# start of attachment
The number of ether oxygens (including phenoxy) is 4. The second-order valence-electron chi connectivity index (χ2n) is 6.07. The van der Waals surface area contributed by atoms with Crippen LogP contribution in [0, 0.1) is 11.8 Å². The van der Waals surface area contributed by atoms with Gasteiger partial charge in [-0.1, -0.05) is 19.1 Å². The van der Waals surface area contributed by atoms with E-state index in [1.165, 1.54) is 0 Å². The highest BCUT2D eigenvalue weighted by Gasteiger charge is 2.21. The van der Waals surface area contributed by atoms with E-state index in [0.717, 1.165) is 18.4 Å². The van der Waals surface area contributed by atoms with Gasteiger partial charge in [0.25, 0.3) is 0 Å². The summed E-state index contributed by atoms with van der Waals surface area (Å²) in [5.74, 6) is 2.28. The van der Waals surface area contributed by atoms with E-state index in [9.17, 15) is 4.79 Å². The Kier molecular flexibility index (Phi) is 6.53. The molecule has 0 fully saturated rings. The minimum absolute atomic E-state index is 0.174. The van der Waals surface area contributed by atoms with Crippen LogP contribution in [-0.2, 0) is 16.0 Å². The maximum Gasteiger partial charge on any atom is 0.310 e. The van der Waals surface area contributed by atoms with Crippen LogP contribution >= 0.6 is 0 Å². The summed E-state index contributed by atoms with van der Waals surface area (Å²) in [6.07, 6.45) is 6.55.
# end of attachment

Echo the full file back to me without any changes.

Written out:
The number of ether oxygens (including phenoxy) is 4. The second-order valence-electron chi connectivity index (χ2n) is 6.07. The van der Waals surface area contributed by atoms with Crippen LogP contribution in [0, 0.1) is 11.8 Å². The van der Waals surface area contributed by atoms with Gasteiger partial charge in [-0.1, -0.05) is 19.1 Å². The van der Waals surface area contributed by atoms with E-state index in [1.165, 1.54) is 0 Å². The highest BCUT2D eigenvalue weighted by Gasteiger charge is 2.21. The van der Waals surface area contributed by atoms with E-state index in [0.717, 1.165) is 18.4 Å². The van der Waals surface area contributed by atoms with Gasteiger partial charge in [0.25, 0.3) is 0 Å². The summed E-state index contributed by atoms with van der Waals surface area (Å²) in [5.74, 6) is 2.28. The van der Waals surface area contributed by atoms with E-state index in [9.17, 15) is 4.79 Å². The Kier molecular flexibility index (Phi) is 6.53. The molecule has 0 fully saturated rings. The minimum absolute atomic E-state index is 0.174. The van der Waals surface area contributed by atoms with Crippen LogP contribution in [-0.2, 0) is 16.0 Å². The maximum Gasteiger partial charge on any atom is 0.310 e. The van der Waals surface area contributed by atoms with Crippen LogP contribution >= 0.6 is 0 Å². The summed E-state index contributed by atoms with van der Waals surface area (Å²) in [6.07, 6.45) is 6.55.